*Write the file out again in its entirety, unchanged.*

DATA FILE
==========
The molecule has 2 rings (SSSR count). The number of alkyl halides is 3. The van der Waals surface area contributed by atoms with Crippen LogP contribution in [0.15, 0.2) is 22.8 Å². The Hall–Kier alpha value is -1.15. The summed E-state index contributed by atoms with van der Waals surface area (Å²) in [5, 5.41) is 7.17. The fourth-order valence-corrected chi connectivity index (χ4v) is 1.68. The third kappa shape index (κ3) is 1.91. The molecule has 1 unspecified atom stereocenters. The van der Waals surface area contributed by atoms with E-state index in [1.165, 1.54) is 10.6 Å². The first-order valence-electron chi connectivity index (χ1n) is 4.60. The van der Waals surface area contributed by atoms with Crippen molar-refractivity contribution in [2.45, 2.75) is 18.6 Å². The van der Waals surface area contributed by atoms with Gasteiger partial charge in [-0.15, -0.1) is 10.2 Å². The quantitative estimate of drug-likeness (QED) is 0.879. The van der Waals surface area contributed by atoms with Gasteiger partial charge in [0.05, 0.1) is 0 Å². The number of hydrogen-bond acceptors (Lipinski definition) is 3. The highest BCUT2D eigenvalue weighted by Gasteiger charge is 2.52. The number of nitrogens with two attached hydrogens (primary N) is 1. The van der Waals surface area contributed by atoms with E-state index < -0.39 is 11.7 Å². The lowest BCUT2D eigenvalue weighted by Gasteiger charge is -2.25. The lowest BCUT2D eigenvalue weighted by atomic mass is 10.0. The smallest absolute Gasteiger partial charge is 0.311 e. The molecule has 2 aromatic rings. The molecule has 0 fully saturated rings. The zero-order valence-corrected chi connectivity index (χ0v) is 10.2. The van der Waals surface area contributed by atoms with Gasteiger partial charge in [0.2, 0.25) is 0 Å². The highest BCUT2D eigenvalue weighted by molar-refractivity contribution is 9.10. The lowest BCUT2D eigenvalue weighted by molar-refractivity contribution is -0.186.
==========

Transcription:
The molecule has 2 rings (SSSR count). The number of alkyl halides is 3. The van der Waals surface area contributed by atoms with Crippen LogP contribution in [0.15, 0.2) is 22.8 Å². The Hall–Kier alpha value is -1.15. The summed E-state index contributed by atoms with van der Waals surface area (Å²) in [5, 5.41) is 7.17. The fourth-order valence-corrected chi connectivity index (χ4v) is 1.68. The third kappa shape index (κ3) is 1.91. The molecule has 1 unspecified atom stereocenters. The van der Waals surface area contributed by atoms with E-state index in [1.165, 1.54) is 10.6 Å². The first-order valence-electron chi connectivity index (χ1n) is 4.60. The van der Waals surface area contributed by atoms with Crippen molar-refractivity contribution in [2.45, 2.75) is 18.6 Å². The van der Waals surface area contributed by atoms with Gasteiger partial charge in [-0.15, -0.1) is 10.2 Å². The quantitative estimate of drug-likeness (QED) is 0.879. The van der Waals surface area contributed by atoms with Gasteiger partial charge in [0.05, 0.1) is 0 Å². The number of hydrogen-bond acceptors (Lipinski definition) is 3. The highest BCUT2D eigenvalue weighted by Gasteiger charge is 2.52. The number of nitrogens with two attached hydrogens (primary N) is 1. The van der Waals surface area contributed by atoms with E-state index < -0.39 is 11.7 Å². The lowest BCUT2D eigenvalue weighted by Gasteiger charge is -2.25. The lowest BCUT2D eigenvalue weighted by atomic mass is 10.0. The smallest absolute Gasteiger partial charge is 0.311 e. The molecule has 2 aromatic rings. The molecule has 0 fully saturated rings. The zero-order valence-corrected chi connectivity index (χ0v) is 10.2. The van der Waals surface area contributed by atoms with Gasteiger partial charge in [0.2, 0.25) is 0 Å². The highest BCUT2D eigenvalue weighted by molar-refractivity contribution is 9.10. The lowest BCUT2D eigenvalue weighted by molar-refractivity contribution is -0.186.